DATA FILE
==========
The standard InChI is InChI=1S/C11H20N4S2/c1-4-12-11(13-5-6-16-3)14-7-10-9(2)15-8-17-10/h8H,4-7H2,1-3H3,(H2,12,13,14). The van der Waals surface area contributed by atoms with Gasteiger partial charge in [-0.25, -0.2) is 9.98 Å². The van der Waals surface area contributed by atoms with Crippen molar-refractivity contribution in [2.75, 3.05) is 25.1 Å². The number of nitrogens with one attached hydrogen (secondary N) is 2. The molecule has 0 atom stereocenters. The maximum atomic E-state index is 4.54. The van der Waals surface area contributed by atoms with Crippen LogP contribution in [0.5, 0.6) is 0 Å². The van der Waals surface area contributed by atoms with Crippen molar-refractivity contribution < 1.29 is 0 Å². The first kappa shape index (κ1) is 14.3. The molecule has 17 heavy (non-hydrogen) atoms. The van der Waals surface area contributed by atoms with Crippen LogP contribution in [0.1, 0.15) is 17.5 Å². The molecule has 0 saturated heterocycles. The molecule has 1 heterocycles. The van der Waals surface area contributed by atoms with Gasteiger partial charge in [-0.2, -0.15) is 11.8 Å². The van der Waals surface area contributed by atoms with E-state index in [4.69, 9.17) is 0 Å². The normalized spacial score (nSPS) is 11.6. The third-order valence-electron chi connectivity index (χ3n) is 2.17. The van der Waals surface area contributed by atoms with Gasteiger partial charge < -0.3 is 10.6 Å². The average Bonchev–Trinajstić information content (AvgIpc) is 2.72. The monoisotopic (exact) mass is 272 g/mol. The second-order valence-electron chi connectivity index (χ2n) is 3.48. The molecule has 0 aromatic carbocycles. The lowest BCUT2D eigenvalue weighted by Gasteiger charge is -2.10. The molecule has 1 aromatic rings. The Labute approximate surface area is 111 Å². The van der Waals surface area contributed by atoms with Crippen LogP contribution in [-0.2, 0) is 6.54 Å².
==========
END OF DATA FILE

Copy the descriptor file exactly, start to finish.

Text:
The standard InChI is InChI=1S/C11H20N4S2/c1-4-12-11(13-5-6-16-3)14-7-10-9(2)15-8-17-10/h8H,4-7H2,1-3H3,(H2,12,13,14). The van der Waals surface area contributed by atoms with Gasteiger partial charge in [-0.25, -0.2) is 9.98 Å². The van der Waals surface area contributed by atoms with Crippen molar-refractivity contribution in [2.75, 3.05) is 25.1 Å². The number of nitrogens with one attached hydrogen (secondary N) is 2. The molecule has 0 atom stereocenters. The maximum atomic E-state index is 4.54. The van der Waals surface area contributed by atoms with Crippen LogP contribution in [0.5, 0.6) is 0 Å². The van der Waals surface area contributed by atoms with Crippen molar-refractivity contribution < 1.29 is 0 Å². The first kappa shape index (κ1) is 14.3. The molecule has 17 heavy (non-hydrogen) atoms. The van der Waals surface area contributed by atoms with Crippen LogP contribution in [0.1, 0.15) is 17.5 Å². The molecule has 0 saturated heterocycles. The molecule has 1 heterocycles. The van der Waals surface area contributed by atoms with Gasteiger partial charge in [-0.2, -0.15) is 11.8 Å². The van der Waals surface area contributed by atoms with E-state index in [4.69, 9.17) is 0 Å². The normalized spacial score (nSPS) is 11.6. The third-order valence-electron chi connectivity index (χ3n) is 2.17. The van der Waals surface area contributed by atoms with Gasteiger partial charge < -0.3 is 10.6 Å². The average Bonchev–Trinajstić information content (AvgIpc) is 2.72. The monoisotopic (exact) mass is 272 g/mol. The second-order valence-electron chi connectivity index (χ2n) is 3.48. The molecule has 0 aromatic carbocycles. The lowest BCUT2D eigenvalue weighted by Gasteiger charge is -2.10. The molecule has 1 aromatic rings. The Labute approximate surface area is 111 Å². The van der Waals surface area contributed by atoms with Crippen LogP contribution in [-0.2, 0) is 6.54 Å².